The Sugar Debate
Who is to blame for all the sugar we consume? Can we really pin the blame down? Will sugar tax work? This is a debate which can and most probably will run and run. Sugar has fast become public enemy number one, but could common sense be the answer?
Some would say manufacturers are to blame, others would say we as consumers are, there could also be the point of view that it’s an addiction which isn’t as simple to kick as we’d like to think. No matter, who or why, we have a problem as a nation which isn’t going to go away on its own, we all need to act collectively to address this if we are to see any changes.
The facts are that we eat too much sugar, there’s no dodging that, or fancying it up, and we need to cut back both on processed and natural forms of sugar if we are to help tackle the diseases our sweet tooth’s have bestowed upon us from diabetes to obesity. Look no further than the UK NHS report for some hard-hitting statistics, a couple of which are here;
- In 2014, 58% of women and 65% of men were overweight or obese. Obesity prevalence has increased from 15% in 1993 to 26% in 2014.
- In 2014/15, more than 1 in 5 children in Reception, and 1 in 3 children in Year 6 were measured as obese or overweight. Children in most deprived areas are twice as likely to be obese than children in least deprived areas.
We have become so used to being able to consume anything we want any time we want, and everything we could wish to eat being readily available all year round, and sometimes actively pushed at us.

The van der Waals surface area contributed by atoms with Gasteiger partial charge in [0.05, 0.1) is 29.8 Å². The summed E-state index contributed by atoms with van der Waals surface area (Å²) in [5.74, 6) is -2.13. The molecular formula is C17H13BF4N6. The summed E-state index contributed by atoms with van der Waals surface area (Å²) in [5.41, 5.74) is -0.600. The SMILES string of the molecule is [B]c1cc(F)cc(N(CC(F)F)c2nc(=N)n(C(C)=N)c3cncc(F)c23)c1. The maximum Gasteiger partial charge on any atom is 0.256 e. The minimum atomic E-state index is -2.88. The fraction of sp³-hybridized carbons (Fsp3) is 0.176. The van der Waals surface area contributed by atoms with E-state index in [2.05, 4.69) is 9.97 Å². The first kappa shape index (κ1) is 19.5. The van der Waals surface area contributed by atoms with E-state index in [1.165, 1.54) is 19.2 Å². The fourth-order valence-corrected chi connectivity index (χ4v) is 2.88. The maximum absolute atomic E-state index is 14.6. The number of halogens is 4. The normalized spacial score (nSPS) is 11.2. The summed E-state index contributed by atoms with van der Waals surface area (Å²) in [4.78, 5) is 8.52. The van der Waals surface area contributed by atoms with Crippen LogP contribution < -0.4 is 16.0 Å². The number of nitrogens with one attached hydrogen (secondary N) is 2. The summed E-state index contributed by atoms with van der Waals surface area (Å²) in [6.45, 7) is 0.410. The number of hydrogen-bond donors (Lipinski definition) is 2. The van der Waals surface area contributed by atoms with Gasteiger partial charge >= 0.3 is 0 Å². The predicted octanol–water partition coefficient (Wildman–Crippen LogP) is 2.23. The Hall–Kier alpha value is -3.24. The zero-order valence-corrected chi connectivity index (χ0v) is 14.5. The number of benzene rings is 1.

I can just about remember when strawberries were a ‘treat’ and I would eat that many once every year when I went strawberry picking in my local fields that I would come out in a rash! I can also recall ‘the’ tin of chocolates at Christmas, yes, just the one tin of Quality Street or Roses which would sit in the lounge near the TV, and we would be allowed one or maybe 2 at night after tea, it would last and the whole family would share it.
We need to take a common-sense approach as consumers; everything in moderation, we need to be re-educated. We do need sugar in our diets, just as we need other foods, but the scales have well and truly tipped in the favour of excess, and it’s that which needs to be balanced in order to tackle rising global health problems.
I think if we as consumers play our part in actively reducing the amount we consume, and manufacturers can play their part too in reducing the sugar content in foods we can bring about the significant change of better health which as a nation is desperately needed. It was encouraging to read Nestle have taken a stand to do just this, hopefully more will follow.
Claire will be speaking on food & drink trends at Speciality & Fine Food Fair, 3rd – 5th September, Olympia London. Find out more.
By Claire Brumby – The Food Guide